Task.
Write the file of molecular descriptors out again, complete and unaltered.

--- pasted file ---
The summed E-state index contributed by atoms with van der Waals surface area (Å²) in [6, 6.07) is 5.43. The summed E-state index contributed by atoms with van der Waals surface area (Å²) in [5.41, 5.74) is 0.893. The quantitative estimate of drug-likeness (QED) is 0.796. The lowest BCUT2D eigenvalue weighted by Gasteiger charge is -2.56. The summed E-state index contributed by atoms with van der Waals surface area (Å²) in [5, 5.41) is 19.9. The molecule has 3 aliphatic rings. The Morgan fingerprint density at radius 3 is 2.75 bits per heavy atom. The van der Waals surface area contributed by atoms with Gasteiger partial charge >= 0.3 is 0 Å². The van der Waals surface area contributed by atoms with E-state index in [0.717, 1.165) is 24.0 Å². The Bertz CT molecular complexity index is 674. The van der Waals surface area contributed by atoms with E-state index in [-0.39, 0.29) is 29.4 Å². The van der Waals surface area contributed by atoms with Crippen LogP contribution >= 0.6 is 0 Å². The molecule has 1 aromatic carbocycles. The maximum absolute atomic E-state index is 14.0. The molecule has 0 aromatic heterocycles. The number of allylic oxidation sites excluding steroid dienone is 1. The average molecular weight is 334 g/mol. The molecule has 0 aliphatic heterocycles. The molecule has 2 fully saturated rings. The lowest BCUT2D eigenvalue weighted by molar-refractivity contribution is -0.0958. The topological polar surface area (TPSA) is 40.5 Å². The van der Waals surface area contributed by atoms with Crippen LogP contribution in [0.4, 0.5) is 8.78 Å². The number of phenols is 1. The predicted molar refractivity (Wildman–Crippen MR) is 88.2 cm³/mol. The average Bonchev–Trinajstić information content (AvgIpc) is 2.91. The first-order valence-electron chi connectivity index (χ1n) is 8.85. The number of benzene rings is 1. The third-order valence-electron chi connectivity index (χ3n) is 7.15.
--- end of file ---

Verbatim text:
The summed E-state index contributed by atoms with van der Waals surface area (Å²) in [6, 6.07) is 5.43. The summed E-state index contributed by atoms with van der Waals surface area (Å²) in [5.41, 5.74) is 0.893. The quantitative estimate of drug-likeness (QED) is 0.796. The lowest BCUT2D eigenvalue weighted by Gasteiger charge is -2.56. The summed E-state index contributed by atoms with van der Waals surface area (Å²) in [5, 5.41) is 19.9. The molecule has 3 aliphatic rings. The Morgan fingerprint density at radius 3 is 2.75 bits per heavy atom. The van der Waals surface area contributed by atoms with Gasteiger partial charge >= 0.3 is 0 Å². The van der Waals surface area contributed by atoms with E-state index in [0.717, 1.165) is 24.0 Å². The Bertz CT molecular complexity index is 674. The van der Waals surface area contributed by atoms with E-state index in [-0.39, 0.29) is 29.4 Å². The van der Waals surface area contributed by atoms with Crippen LogP contribution >= 0.6 is 0 Å². The molecule has 1 aromatic carbocycles. The maximum absolute atomic E-state index is 14.0. The molecule has 0 aromatic heterocycles. The number of allylic oxidation sites excluding steroid dienone is 1. The average molecular weight is 334 g/mol. The molecule has 0 aliphatic heterocycles. The molecule has 2 fully saturated rings. The lowest BCUT2D eigenvalue weighted by molar-refractivity contribution is -0.0958. The topological polar surface area (TPSA) is 40.5 Å². The van der Waals surface area contributed by atoms with Crippen LogP contribution in [0.4, 0.5) is 8.78 Å². The number of phenols is 1. The predicted molar refractivity (Wildman–Crippen MR) is 88.2 cm³/mol. The average Bonchev–Trinajstić information content (AvgIpc) is 2.91. The first-order valence-electron chi connectivity index (χ1n) is 8.85. The number of benzene rings is 1. The third-order valence-electron chi connectivity index (χ3n) is 7.15.